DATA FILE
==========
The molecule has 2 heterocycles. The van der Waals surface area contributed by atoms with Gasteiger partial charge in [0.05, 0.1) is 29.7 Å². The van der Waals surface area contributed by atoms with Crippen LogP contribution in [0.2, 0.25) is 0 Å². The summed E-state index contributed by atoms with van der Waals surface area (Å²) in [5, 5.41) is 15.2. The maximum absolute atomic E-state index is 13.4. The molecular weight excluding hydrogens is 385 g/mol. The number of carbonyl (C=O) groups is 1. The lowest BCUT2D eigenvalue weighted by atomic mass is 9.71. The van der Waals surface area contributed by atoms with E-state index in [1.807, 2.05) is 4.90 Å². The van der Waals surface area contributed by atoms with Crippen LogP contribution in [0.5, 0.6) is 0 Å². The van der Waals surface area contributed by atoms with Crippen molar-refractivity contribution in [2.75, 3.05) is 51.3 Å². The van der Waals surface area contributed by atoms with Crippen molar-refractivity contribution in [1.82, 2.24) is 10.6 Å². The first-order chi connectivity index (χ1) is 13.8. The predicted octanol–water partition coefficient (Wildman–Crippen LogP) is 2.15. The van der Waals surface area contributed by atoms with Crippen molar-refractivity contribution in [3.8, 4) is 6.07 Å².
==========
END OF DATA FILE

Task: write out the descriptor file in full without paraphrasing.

The molecule has 2 heterocycles. The van der Waals surface area contributed by atoms with Gasteiger partial charge in [0.05, 0.1) is 29.7 Å². The van der Waals surface area contributed by atoms with Crippen LogP contribution in [0.2, 0.25) is 0 Å². The summed E-state index contributed by atoms with van der Waals surface area (Å²) in [5, 5.41) is 15.2. The maximum absolute atomic E-state index is 13.4. The molecular weight excluding hydrogens is 385 g/mol. The number of carbonyl (C=O) groups is 1. The lowest BCUT2D eigenvalue weighted by atomic mass is 9.71. The van der Waals surface area contributed by atoms with E-state index in [1.807, 2.05) is 4.90 Å². The van der Waals surface area contributed by atoms with Crippen LogP contribution in [0.5, 0.6) is 0 Å². The van der Waals surface area contributed by atoms with Crippen molar-refractivity contribution in [2.75, 3.05) is 51.3 Å². The van der Waals surface area contributed by atoms with Crippen molar-refractivity contribution in [1.82, 2.24) is 10.6 Å². The first-order chi connectivity index (χ1) is 13.8. The predicted octanol–water partition coefficient (Wildman–Crippen LogP) is 2.15. The van der Waals surface area contributed by atoms with Crippen molar-refractivity contribution in [3.8, 4) is 6.07 Å².